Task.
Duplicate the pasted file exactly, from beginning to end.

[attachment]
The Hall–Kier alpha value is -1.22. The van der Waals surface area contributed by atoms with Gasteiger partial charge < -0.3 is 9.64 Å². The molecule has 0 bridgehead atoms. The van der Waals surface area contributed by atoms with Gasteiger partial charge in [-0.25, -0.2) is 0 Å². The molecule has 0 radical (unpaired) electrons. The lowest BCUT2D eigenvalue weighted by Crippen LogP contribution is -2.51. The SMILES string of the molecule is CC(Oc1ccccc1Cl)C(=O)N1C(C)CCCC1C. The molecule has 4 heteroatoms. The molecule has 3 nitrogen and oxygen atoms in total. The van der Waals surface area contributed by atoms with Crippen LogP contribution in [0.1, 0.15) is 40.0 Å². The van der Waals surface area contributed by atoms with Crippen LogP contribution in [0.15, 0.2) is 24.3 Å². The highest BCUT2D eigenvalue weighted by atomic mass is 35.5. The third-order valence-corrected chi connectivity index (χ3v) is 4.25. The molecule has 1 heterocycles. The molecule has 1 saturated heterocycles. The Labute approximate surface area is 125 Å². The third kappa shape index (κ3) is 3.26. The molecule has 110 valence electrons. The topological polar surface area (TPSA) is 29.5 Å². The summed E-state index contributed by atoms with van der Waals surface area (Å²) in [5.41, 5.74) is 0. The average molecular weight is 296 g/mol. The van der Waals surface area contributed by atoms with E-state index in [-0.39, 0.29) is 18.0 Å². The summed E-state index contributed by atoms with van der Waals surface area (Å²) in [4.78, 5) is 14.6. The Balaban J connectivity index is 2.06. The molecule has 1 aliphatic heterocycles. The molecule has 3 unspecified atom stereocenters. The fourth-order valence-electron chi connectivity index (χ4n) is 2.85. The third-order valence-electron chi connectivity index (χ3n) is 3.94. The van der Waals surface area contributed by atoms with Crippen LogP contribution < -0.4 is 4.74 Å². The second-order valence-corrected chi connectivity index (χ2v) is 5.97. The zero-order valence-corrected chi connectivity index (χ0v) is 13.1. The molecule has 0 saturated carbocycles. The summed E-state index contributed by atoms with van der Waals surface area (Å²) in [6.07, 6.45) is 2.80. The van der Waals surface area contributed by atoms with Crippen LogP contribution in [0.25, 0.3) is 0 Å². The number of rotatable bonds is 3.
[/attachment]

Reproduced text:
The Hall–Kier alpha value is -1.22. The van der Waals surface area contributed by atoms with Gasteiger partial charge < -0.3 is 9.64 Å². The molecule has 0 bridgehead atoms. The van der Waals surface area contributed by atoms with Gasteiger partial charge in [-0.25, -0.2) is 0 Å². The molecule has 0 radical (unpaired) electrons. The lowest BCUT2D eigenvalue weighted by Crippen LogP contribution is -2.51. The SMILES string of the molecule is CC(Oc1ccccc1Cl)C(=O)N1C(C)CCCC1C. The molecule has 4 heteroatoms. The molecule has 3 nitrogen and oxygen atoms in total. The van der Waals surface area contributed by atoms with Crippen LogP contribution in [0.1, 0.15) is 40.0 Å². The van der Waals surface area contributed by atoms with Crippen LogP contribution in [0.15, 0.2) is 24.3 Å². The highest BCUT2D eigenvalue weighted by atomic mass is 35.5. The third-order valence-corrected chi connectivity index (χ3v) is 4.25. The molecule has 1 heterocycles. The molecule has 1 saturated heterocycles. The Labute approximate surface area is 125 Å². The third kappa shape index (κ3) is 3.26. The molecule has 110 valence electrons. The topological polar surface area (TPSA) is 29.5 Å². The summed E-state index contributed by atoms with van der Waals surface area (Å²) in [5.41, 5.74) is 0. The average molecular weight is 296 g/mol. The van der Waals surface area contributed by atoms with E-state index in [-0.39, 0.29) is 18.0 Å². The summed E-state index contributed by atoms with van der Waals surface area (Å²) in [4.78, 5) is 14.6. The Balaban J connectivity index is 2.06. The molecule has 1 aliphatic heterocycles. The molecule has 3 unspecified atom stereocenters. The fourth-order valence-electron chi connectivity index (χ4n) is 2.85. The third-order valence-electron chi connectivity index (χ3n) is 3.94. The van der Waals surface area contributed by atoms with Crippen LogP contribution < -0.4 is 4.74 Å². The second-order valence-corrected chi connectivity index (χ2v) is 5.97. The zero-order valence-corrected chi connectivity index (χ0v) is 13.1. The molecule has 0 saturated carbocycles. The summed E-state index contributed by atoms with van der Waals surface area (Å²) in [6.07, 6.45) is 2.80. The van der Waals surface area contributed by atoms with Crippen LogP contribution in [0.25, 0.3) is 0 Å². The number of rotatable bonds is 3.